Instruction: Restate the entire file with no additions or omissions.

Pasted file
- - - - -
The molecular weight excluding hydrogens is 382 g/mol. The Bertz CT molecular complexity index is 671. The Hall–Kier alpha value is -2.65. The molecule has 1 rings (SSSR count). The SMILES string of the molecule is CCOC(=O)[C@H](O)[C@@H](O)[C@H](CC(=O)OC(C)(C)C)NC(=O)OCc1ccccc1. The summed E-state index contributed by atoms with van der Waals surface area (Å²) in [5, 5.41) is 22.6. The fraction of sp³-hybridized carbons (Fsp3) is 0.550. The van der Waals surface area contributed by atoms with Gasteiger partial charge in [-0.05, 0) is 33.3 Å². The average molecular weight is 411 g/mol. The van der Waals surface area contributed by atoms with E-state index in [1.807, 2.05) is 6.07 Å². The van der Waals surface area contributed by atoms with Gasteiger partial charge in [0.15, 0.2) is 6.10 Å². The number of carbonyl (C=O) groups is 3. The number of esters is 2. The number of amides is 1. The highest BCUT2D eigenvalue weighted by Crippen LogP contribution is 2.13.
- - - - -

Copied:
The molecular weight excluding hydrogens is 382 g/mol. The Bertz CT molecular complexity index is 671. The Hall–Kier alpha value is -2.65. The molecule has 1 rings (SSSR count). The SMILES string of the molecule is CCOC(=O)[C@H](O)[C@@H](O)[C@H](CC(=O)OC(C)(C)C)NC(=O)OCc1ccccc1. The summed E-state index contributed by atoms with van der Waals surface area (Å²) in [5, 5.41) is 22.6. The fraction of sp³-hybridized carbons (Fsp3) is 0.550. The van der Waals surface area contributed by atoms with Gasteiger partial charge in [-0.05, 0) is 33.3 Å². The average molecular weight is 411 g/mol. The van der Waals surface area contributed by atoms with E-state index in [1.807, 2.05) is 6.07 Å². The van der Waals surface area contributed by atoms with Gasteiger partial charge in [0.15, 0.2) is 6.10 Å². The number of carbonyl (C=O) groups is 3. The number of esters is 2. The number of amides is 1. The highest BCUT2D eigenvalue weighted by Crippen LogP contribution is 2.13.